Douglas Thlarase – Botswana

Douglas Thlarase – Botswana

Date: May 29, 2012
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I have been a councillor in Ghantsi, since 1999, and was elected chairman of the Ghantsi district Council. As the head of the institution, that makes me accountable for what happens in the council, and I ensure that places and formulated policies are democratic, and come from the people.

I came back from my first Gender Links training baptised, a man ready to go out there to fight and make a difference, because for the first time in my life I went through and saw what was happening in real life, face to face. After that, there was no going back

I love politics. Even though it’s not a paying job, I have the passion for it, the fact that at the end of the day I am that someone who helps develop and empower the next person. That is very fulfilling, especially since most people in my district are poor and live far away from infrastructure.

My first encounter with Gender Links was through the Botswana Association for Local Government (BALA), when I was invited to attend a gender awareness training workshop in Johannesburg. I went to the training eager to hear what they wanted and what the whole agenda was all about. But I didn’t realize how life changing it would be.

Ever since the training, I started to target issues of violence. I got the council to have a plan, one that runs through all council policies, that targets developing people both socially and economically. We also have programs that empower women, and we are currently working on a project in which we are building a shelter for the destitute. We already have a house that is there to accommodate anyone who wants to move out of an abusive relationship, so they have a pace they can go to start afresh. We provide a very supportive environment. We have social workers there, but it’s still hard for us to operate because we are short on funds and man power. But we will get there.

The informative material I get from Gender Links helps me make a difference in my community. It makes it easy for me to figure out how to formulate things, and how to teach people to grow and change. Getting the message across is difficult, especially to fellow men. Many men call me names, and don’t understand what I am doing. Some call me a womanizer, thinking I’m just clueless and don’t know what I want in life by keeping in the company of women.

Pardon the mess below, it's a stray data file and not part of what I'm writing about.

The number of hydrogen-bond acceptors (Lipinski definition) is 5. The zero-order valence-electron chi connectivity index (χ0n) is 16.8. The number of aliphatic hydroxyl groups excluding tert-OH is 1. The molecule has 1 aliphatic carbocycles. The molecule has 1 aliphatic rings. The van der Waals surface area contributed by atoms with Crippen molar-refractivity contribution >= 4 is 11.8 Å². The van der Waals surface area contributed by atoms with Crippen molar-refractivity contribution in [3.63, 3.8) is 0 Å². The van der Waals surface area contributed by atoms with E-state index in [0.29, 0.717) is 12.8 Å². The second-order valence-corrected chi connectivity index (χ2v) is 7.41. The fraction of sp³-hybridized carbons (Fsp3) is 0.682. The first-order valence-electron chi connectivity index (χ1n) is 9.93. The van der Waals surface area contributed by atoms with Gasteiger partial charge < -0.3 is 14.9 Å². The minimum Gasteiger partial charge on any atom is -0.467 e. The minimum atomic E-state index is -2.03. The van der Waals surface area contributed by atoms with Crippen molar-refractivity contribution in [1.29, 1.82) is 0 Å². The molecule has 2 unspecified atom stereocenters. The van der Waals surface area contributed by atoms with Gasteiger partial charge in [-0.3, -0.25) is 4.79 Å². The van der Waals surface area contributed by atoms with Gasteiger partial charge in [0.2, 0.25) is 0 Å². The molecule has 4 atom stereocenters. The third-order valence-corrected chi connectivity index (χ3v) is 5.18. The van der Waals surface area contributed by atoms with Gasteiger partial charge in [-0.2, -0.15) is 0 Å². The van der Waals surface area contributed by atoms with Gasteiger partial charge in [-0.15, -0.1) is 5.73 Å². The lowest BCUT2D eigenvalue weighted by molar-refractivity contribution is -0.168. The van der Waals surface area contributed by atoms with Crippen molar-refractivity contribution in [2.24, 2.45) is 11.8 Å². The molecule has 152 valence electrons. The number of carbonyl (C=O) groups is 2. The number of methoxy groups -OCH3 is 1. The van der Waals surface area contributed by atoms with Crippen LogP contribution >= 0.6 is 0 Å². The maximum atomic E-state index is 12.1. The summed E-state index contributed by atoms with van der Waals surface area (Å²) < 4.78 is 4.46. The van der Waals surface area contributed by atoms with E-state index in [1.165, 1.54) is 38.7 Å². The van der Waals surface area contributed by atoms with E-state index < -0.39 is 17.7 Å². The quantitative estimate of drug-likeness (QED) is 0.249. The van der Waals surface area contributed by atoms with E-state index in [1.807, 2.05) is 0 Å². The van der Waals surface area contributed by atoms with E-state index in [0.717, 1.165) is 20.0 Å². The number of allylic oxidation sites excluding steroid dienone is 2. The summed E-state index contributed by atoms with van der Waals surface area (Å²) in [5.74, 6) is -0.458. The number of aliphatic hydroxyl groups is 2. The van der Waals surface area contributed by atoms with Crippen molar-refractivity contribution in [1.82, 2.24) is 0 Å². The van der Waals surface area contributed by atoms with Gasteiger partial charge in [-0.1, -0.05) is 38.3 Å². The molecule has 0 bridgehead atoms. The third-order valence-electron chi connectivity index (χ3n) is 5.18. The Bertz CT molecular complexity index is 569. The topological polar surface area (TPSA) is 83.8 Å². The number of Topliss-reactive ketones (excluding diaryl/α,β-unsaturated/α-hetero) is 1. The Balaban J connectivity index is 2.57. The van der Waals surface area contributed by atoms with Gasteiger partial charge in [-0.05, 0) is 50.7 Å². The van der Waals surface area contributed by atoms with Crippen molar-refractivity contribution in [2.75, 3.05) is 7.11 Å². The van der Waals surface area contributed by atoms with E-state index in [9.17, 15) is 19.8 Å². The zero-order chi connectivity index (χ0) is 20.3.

The most disappointing times in my job are when mature men who are learned walked out of a workshop saying that we are advocating for women. Sometimes, I even find situations whereby a council secretary who is supposed to help facilitate a workshop is not interested in what I have to offer. It takes some initial openness to understand that gender is about working together, for everyone’s benefit. These experiences made me stronger and I was able to speak out about my disappointment.

These moments, however, are offset by the positive experiences. It is nice to see that people are talking about gender, but what really motivates me is to see people acting differently from when I first started doing trainings. When I move around, I can see the change. Especially with projects I saw during the summit. I am actually achieving what I am advocating for.

Gender Links has been very good for me; my initial contact with them changed the way I think, and from there, I have become more informed by the education material. I’ve started thinking more positively, and I now have the tools to choose between positive and negative cultural practices. I’d like to give Gender Links a standing ovation; they have changed the landscape in both me and my community, and I am glad to be part of them. One important thing I learned from Gender Links is that the attitude the media gives to gender issues is not always positive. They showed me how I can respond to this kind of thinking.

Gender Links has also been important to me on a personal level. When I was young, my elder sister was married to a very abusive man, so I grew up in an environment that had GBV around me. This is one of the facts that makes me want to make a difference, and makes me know the need to stand up for women in the same situation. GBV is very dominant in traditional families, and the issue of infidelity is also very dominant, hence someone like me who is a leader, I fill obliged to help in any way that I can.

I must give credit to the BALA office, who initially chose me to be among the people who were empowered to go out there and make a difference. They made the initial connections between me and Gender Links, and I really credit them for valuing this agenda. Both Ntsabane and Matshameko handle issues with such passion, love, and hard work that our work is bound to meet with success.

Through working with Gender Links, I have come to believe that I can make a change in women’s lives. For a long time, women have been marginalized; but now is the time that women can be given the same opportunities as their male counterparts. Negative thinking that has been instilled in women has held them back for too long. Empowering men will also help to change this, so women and men will understand the importance of having women work hard to improve their standard of living. The fact is if men and women both understand the importance of working with each other equally to achieve their goals, everyone benefits.

Regardless of all the challenges, Botswana is going somewhere. We still have a lot to do, but we will get there. Since I started advocating, people have started to admire what I do. Now, they feel free to come forward and discuss their challenges and learn about their rights. In the future, I hope to advocate with the government to make sure the SADC protocol on gender is signed.


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